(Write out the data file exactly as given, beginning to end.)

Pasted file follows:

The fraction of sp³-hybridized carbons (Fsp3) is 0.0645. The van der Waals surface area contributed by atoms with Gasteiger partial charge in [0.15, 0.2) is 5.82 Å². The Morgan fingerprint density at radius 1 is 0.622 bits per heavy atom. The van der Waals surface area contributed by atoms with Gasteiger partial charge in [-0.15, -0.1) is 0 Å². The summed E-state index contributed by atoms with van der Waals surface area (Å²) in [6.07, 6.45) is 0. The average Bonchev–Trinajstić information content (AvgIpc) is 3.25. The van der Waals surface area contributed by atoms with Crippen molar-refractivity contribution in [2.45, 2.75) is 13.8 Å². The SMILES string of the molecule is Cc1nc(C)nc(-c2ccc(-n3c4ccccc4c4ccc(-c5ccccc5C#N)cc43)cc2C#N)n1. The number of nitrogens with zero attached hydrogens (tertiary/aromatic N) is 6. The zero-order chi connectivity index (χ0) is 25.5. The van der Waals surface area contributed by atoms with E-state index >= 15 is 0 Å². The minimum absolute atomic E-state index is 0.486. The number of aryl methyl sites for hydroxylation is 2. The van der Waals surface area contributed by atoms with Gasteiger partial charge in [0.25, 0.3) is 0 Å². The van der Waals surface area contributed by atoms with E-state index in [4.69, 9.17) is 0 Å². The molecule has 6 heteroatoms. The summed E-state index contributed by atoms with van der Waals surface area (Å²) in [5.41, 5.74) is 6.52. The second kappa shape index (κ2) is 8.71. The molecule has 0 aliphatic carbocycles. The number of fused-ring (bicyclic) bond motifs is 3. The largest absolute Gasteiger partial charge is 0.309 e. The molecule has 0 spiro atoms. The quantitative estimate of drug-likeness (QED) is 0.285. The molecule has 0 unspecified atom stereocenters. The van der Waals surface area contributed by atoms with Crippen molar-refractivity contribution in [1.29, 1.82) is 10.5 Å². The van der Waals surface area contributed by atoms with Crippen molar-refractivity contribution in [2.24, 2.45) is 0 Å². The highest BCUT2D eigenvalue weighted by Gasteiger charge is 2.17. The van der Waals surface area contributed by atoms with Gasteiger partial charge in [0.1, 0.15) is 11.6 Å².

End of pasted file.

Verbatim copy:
The fraction of sp³-hybridized carbons (Fsp3) is 0.0645. The van der Waals surface area contributed by atoms with Gasteiger partial charge in [0.15, 0.2) is 5.82 Å². The Morgan fingerprint density at radius 1 is 0.622 bits per heavy atom. The van der Waals surface area contributed by atoms with Gasteiger partial charge in [-0.15, -0.1) is 0 Å². The summed E-state index contributed by atoms with van der Waals surface area (Å²) in [6.07, 6.45) is 0. The average Bonchev–Trinajstić information content (AvgIpc) is 3.25. The van der Waals surface area contributed by atoms with Crippen molar-refractivity contribution in [2.45, 2.75) is 13.8 Å². The SMILES string of the molecule is Cc1nc(C)nc(-c2ccc(-n3c4ccccc4c4ccc(-c5ccccc5C#N)cc43)cc2C#N)n1. The number of nitrogens with zero attached hydrogens (tertiary/aromatic N) is 6. The zero-order chi connectivity index (χ0) is 25.5. The van der Waals surface area contributed by atoms with E-state index >= 15 is 0 Å². The minimum absolute atomic E-state index is 0.486. The number of aryl methyl sites for hydroxylation is 2. The van der Waals surface area contributed by atoms with Gasteiger partial charge in [0.25, 0.3) is 0 Å². The van der Waals surface area contributed by atoms with E-state index in [4.69, 9.17) is 0 Å². The molecule has 6 heteroatoms. The summed E-state index contributed by atoms with van der Waals surface area (Å²) in [5.41, 5.74) is 6.52. The second kappa shape index (κ2) is 8.71. The molecule has 0 aliphatic carbocycles. The number of fused-ring (bicyclic) bond motifs is 3. The largest absolute Gasteiger partial charge is 0.309 e. The molecule has 0 spiro atoms. The quantitative estimate of drug-likeness (QED) is 0.285. The molecule has 0 unspecified atom stereocenters. The van der Waals surface area contributed by atoms with Crippen molar-refractivity contribution in [1.29, 1.82) is 10.5 Å². The van der Waals surface area contributed by atoms with Crippen molar-refractivity contribution in [2.24, 2.45) is 0 Å². The highest BCUT2D eigenvalue weighted by Gasteiger charge is 2.17. The van der Waals surface area contributed by atoms with Gasteiger partial charge in [0.1, 0.15) is 11.6 Å².